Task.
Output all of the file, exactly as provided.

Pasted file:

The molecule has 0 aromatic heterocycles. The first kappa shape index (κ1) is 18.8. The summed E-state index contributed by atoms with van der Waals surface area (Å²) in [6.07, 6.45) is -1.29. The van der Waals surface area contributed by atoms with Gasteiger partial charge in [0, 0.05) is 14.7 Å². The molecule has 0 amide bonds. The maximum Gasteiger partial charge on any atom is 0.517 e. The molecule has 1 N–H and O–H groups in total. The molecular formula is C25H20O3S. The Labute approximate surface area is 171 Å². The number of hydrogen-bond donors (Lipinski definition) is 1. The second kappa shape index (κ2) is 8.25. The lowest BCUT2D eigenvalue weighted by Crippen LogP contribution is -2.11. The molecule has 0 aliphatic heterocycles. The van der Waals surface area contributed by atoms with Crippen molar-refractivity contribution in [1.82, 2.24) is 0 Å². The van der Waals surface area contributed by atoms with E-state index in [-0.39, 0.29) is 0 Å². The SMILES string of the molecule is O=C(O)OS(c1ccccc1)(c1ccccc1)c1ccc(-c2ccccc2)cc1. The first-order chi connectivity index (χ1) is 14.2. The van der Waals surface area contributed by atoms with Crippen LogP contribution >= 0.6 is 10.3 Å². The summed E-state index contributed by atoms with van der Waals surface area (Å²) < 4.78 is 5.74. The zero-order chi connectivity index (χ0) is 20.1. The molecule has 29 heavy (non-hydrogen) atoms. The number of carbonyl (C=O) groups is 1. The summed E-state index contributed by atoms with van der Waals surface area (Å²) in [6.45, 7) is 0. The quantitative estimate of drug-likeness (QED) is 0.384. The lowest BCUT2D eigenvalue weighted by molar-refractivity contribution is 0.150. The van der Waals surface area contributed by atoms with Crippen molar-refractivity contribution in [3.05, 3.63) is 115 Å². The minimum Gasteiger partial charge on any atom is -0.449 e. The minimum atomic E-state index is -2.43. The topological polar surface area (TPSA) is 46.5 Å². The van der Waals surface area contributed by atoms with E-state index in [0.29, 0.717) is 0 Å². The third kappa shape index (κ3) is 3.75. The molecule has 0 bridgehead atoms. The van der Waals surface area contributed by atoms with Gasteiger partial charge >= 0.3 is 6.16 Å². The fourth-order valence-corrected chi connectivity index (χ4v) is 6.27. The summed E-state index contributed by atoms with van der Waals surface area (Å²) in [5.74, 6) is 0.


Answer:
The molecule has 0 aromatic heterocycles. The first kappa shape index (κ1) is 18.8. The summed E-state index contributed by atoms with van der Waals surface area (Å²) in [6.07, 6.45) is -1.29. The van der Waals surface area contributed by atoms with Gasteiger partial charge in [0, 0.05) is 14.7 Å². The molecule has 0 amide bonds. The maximum Gasteiger partial charge on any atom is 0.517 e. The molecule has 1 N–H and O–H groups in total. The molecular formula is C25H20O3S. The Labute approximate surface area is 171 Å². The number of hydrogen-bond donors (Lipinski definition) is 1. The second kappa shape index (κ2) is 8.25. The lowest BCUT2D eigenvalue weighted by Crippen LogP contribution is -2.11. The molecule has 0 aliphatic heterocycles. The van der Waals surface area contributed by atoms with Crippen molar-refractivity contribution in [1.82, 2.24) is 0 Å². The van der Waals surface area contributed by atoms with E-state index in [-0.39, 0.29) is 0 Å². The SMILES string of the molecule is O=C(O)OS(c1ccccc1)(c1ccccc1)c1ccc(-c2ccccc2)cc1. The first-order chi connectivity index (χ1) is 14.2. The van der Waals surface area contributed by atoms with Crippen LogP contribution >= 0.6 is 10.3 Å². The summed E-state index contributed by atoms with van der Waals surface area (Å²) < 4.78 is 5.74. The zero-order chi connectivity index (χ0) is 20.1. The molecule has 29 heavy (non-hydrogen) atoms. The number of carbonyl (C=O) groups is 1. The summed E-state index contributed by atoms with van der Waals surface area (Å²) in [6.45, 7) is 0. The quantitative estimate of drug-likeness (QED) is 0.384. The lowest BCUT2D eigenvalue weighted by molar-refractivity contribution is 0.150. The van der Waals surface area contributed by atoms with Crippen molar-refractivity contribution in [3.05, 3.63) is 115 Å². The minimum Gasteiger partial charge on any atom is -0.449 e. The minimum atomic E-state index is -2.43. The topological polar surface area (TPSA) is 46.5 Å². The van der Waals surface area contributed by atoms with E-state index in [0.29, 0.717) is 0 Å². The third kappa shape index (κ3) is 3.75. The molecule has 0 bridgehead atoms. The van der Waals surface area contributed by atoms with Gasteiger partial charge >= 0.3 is 6.16 Å². The fourth-order valence-corrected chi connectivity index (χ4v) is 6.27. The summed E-state index contributed by atoms with van der Waals surface area (Å²) in [5.74, 6) is 0.